The FTC investigation focuses on whether Google violated the terms of an existing settlement involving privacy problems with its ill-fated “Buzz” social network in 2010; because of that settlement, Google faces sanctions as large as $16,000 per violation per day in the Safari case, which potentially affected millions of iPhone, iPad and Mac users.

As part of its agreement signed last year with the FTC after the Buzz incident, Google agreed to undergo 20 years of outside reviews of its privacy policies and promised not to misrepresent its privacy practices to consumers. Google did not acknowledge breaking the law by agreeing to the Buzz consent decree and did not pay a fine.

As with the earlier Buzz case, Google has said the Safari breach was inadvertent. Google has acknowledged it changed the default settings in Safari browsers to allow the “+1″ button connected to its Google+ social network to work with Apple’s browser. It said those changes inadvertently resulted in Google’s advertising tracking software becoming attached to the browsers of many iPhone and iPad users — even though Google’s own website had told Safari users that if they took no action, they would be protected from having their travels across the Web monitored and shared with advertisers.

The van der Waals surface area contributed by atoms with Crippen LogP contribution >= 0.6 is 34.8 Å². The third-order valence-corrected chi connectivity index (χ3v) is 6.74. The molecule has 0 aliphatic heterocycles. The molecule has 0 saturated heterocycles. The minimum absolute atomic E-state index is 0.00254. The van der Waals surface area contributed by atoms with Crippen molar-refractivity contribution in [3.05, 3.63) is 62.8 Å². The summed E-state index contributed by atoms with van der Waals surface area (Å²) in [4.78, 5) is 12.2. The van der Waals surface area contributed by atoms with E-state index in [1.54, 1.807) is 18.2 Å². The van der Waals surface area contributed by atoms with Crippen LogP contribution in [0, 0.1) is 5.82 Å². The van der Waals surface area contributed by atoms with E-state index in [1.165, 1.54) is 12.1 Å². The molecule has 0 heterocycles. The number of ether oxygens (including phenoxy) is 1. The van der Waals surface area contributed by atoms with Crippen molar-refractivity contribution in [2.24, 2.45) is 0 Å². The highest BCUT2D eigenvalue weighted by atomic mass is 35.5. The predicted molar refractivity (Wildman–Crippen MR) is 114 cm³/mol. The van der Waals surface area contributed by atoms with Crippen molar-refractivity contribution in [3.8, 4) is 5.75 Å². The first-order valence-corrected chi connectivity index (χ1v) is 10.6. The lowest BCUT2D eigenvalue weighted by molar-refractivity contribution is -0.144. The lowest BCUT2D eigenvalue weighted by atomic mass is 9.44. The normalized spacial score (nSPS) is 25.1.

“We used known Safari functionality to provide features that signed-in Google users had enabled,” Google said when the charges first came to light. “We created a temporary communication link between Safari browsers and Google’s servers, so that we could ascertain whether Safari users were also signed into Google, and had opted for personalized ads and other content. however, the Safari browser contained functionality that then enabled other Google advertising cookies to be set on the browser.”

Contact Jeremy C. Owens at 408-920-5876; follow him at Twitter.com/mercbizbreak.

6 Best Tablet Computers of 2011

June 28, 2012 by  
Filed under Every thing you Need to Know

Since the launch of the first iPad in 2010, tablet computers have become almost ubiquitous, with plenty of users now taking advantage of the many benefits of being able to use a touch screen computer on the move. bigger and more powerful than a touch screen phone, yet slimmer and more convenient than a laptop, tablet computing offers web browsing, multimedia entertainment and much more.

If you’re in the market for a tablet computer, this handy review of the top six 2011 models will give you a great place to start.

1. Apple iPad 2
Apple were the innovators when it came to tablet computing, expanding on the success of their iPhone and iPod touch devices to bring multi-touch technology and the tremendously easy to use iPhone interface to a larger portable device. now in its second generation, the iPad is the original and still the best, especially if you are an Apple fan. That’s why this tablet is the best-selling on the market today.

Over its predecessor, the original iPad, the iPad 2 offers a faster dual-core A5 chip, superfast graphics that help apps perform better, and two cameras. With one camera on the front and one on the back, they are specially designed for video calling using the Facetime feature, and they work together so that you can be filmed for the person you are talking to, whilst at the same time looking at their image on the screen.